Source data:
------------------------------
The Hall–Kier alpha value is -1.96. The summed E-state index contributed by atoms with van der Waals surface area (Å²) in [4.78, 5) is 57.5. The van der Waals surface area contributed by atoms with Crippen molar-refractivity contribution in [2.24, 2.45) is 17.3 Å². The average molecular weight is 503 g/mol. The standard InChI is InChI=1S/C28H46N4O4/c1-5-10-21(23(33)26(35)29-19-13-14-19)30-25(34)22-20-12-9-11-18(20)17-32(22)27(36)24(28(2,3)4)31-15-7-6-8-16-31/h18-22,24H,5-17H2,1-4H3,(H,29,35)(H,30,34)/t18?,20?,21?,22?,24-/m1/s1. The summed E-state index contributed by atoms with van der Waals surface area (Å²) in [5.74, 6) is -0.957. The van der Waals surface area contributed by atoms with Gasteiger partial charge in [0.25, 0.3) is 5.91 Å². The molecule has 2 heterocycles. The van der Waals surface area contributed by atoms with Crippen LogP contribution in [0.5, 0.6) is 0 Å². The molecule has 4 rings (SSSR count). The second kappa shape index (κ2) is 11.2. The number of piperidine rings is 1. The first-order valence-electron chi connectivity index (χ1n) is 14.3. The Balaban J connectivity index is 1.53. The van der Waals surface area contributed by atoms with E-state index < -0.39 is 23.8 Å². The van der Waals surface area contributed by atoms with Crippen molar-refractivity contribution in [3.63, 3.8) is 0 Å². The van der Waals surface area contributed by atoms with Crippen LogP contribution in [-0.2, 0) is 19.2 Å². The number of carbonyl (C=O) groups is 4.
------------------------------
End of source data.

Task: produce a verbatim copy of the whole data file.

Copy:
The Hall–Kier alpha value is -1.96. The summed E-state index contributed by atoms with van der Waals surface area (Å²) in [4.78, 5) is 57.5. The van der Waals surface area contributed by atoms with Crippen molar-refractivity contribution in [2.24, 2.45) is 17.3 Å². The average molecular weight is 503 g/mol. The standard InChI is InChI=1S/C28H46N4O4/c1-5-10-21(23(33)26(35)29-19-13-14-19)30-25(34)22-20-12-9-11-18(20)17-32(22)27(36)24(28(2,3)4)31-15-7-6-8-16-31/h18-22,24H,5-17H2,1-4H3,(H,29,35)(H,30,34)/t18?,20?,21?,22?,24-/m1/s1. The summed E-state index contributed by atoms with van der Waals surface area (Å²) in [5.74, 6) is -0.957. The van der Waals surface area contributed by atoms with Gasteiger partial charge in [0.25, 0.3) is 5.91 Å². The molecule has 2 heterocycles. The van der Waals surface area contributed by atoms with Crippen LogP contribution in [0.5, 0.6) is 0 Å². The molecule has 4 rings (SSSR count). The second kappa shape index (κ2) is 11.2. The number of piperidine rings is 1. The first-order valence-electron chi connectivity index (χ1n) is 14.3. The Balaban J connectivity index is 1.53. The van der Waals surface area contributed by atoms with E-state index < -0.39 is 23.8 Å². The van der Waals surface area contributed by atoms with Crippen molar-refractivity contribution in [3.63, 3.8) is 0 Å². The van der Waals surface area contributed by atoms with Crippen LogP contribution in [-0.2, 0) is 19.2 Å². The number of carbonyl (C=O) groups is 4.